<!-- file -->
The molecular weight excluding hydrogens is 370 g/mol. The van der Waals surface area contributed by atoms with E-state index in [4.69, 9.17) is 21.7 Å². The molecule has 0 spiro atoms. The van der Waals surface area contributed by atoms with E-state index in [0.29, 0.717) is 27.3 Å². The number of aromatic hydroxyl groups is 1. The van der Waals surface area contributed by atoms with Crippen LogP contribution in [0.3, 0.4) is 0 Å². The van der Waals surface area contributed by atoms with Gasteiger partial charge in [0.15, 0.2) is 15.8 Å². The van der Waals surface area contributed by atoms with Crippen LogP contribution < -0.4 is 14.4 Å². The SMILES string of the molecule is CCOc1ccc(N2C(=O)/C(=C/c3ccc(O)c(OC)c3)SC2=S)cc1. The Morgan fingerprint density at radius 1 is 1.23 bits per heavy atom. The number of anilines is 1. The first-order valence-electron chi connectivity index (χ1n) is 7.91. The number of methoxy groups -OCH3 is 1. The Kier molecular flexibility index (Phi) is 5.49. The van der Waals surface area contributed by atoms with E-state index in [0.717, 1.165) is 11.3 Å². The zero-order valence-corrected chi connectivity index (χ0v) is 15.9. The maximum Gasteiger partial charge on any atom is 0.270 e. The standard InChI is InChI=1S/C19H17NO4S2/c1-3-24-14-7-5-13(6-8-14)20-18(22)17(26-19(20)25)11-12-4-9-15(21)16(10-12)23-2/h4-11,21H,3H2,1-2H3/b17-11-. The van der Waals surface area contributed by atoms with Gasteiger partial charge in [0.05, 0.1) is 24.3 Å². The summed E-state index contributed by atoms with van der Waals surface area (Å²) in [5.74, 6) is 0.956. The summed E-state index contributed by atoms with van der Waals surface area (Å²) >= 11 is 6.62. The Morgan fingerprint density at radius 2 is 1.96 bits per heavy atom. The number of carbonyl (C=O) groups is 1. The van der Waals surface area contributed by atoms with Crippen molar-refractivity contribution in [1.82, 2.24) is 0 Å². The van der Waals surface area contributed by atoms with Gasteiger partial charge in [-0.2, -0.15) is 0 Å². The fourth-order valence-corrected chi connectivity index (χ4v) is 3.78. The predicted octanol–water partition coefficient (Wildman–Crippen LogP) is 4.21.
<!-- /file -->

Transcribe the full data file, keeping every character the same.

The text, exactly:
The molecular weight excluding hydrogens is 370 g/mol. The van der Waals surface area contributed by atoms with E-state index in [4.69, 9.17) is 21.7 Å². The molecule has 0 spiro atoms. The van der Waals surface area contributed by atoms with E-state index in [0.29, 0.717) is 27.3 Å². The number of aromatic hydroxyl groups is 1. The van der Waals surface area contributed by atoms with Crippen LogP contribution in [0.3, 0.4) is 0 Å². The van der Waals surface area contributed by atoms with Gasteiger partial charge in [0.15, 0.2) is 15.8 Å². The van der Waals surface area contributed by atoms with Crippen LogP contribution < -0.4 is 14.4 Å². The SMILES string of the molecule is CCOc1ccc(N2C(=O)/C(=C/c3ccc(O)c(OC)c3)SC2=S)cc1. The Morgan fingerprint density at radius 1 is 1.23 bits per heavy atom. The number of anilines is 1. The first-order valence-electron chi connectivity index (χ1n) is 7.91. The number of methoxy groups -OCH3 is 1. The Kier molecular flexibility index (Phi) is 5.49. The van der Waals surface area contributed by atoms with E-state index in [0.717, 1.165) is 11.3 Å². The zero-order valence-corrected chi connectivity index (χ0v) is 15.9. The maximum Gasteiger partial charge on any atom is 0.270 e. The standard InChI is InChI=1S/C19H17NO4S2/c1-3-24-14-7-5-13(6-8-14)20-18(22)17(26-19(20)25)11-12-4-9-15(21)16(10-12)23-2/h4-11,21H,3H2,1-2H3/b17-11-. The van der Waals surface area contributed by atoms with Gasteiger partial charge in [0.05, 0.1) is 24.3 Å². The summed E-state index contributed by atoms with van der Waals surface area (Å²) in [5.74, 6) is 0.956. The summed E-state index contributed by atoms with van der Waals surface area (Å²) >= 11 is 6.62. The Morgan fingerprint density at radius 2 is 1.96 bits per heavy atom. The number of carbonyl (C=O) groups is 1. The van der Waals surface area contributed by atoms with Crippen molar-refractivity contribution in [1.82, 2.24) is 0 Å². The van der Waals surface area contributed by atoms with Gasteiger partial charge in [-0.2, -0.15) is 0 Å². The fourth-order valence-corrected chi connectivity index (χ4v) is 3.78. The predicted octanol–water partition coefficient (Wildman–Crippen LogP) is 4.21.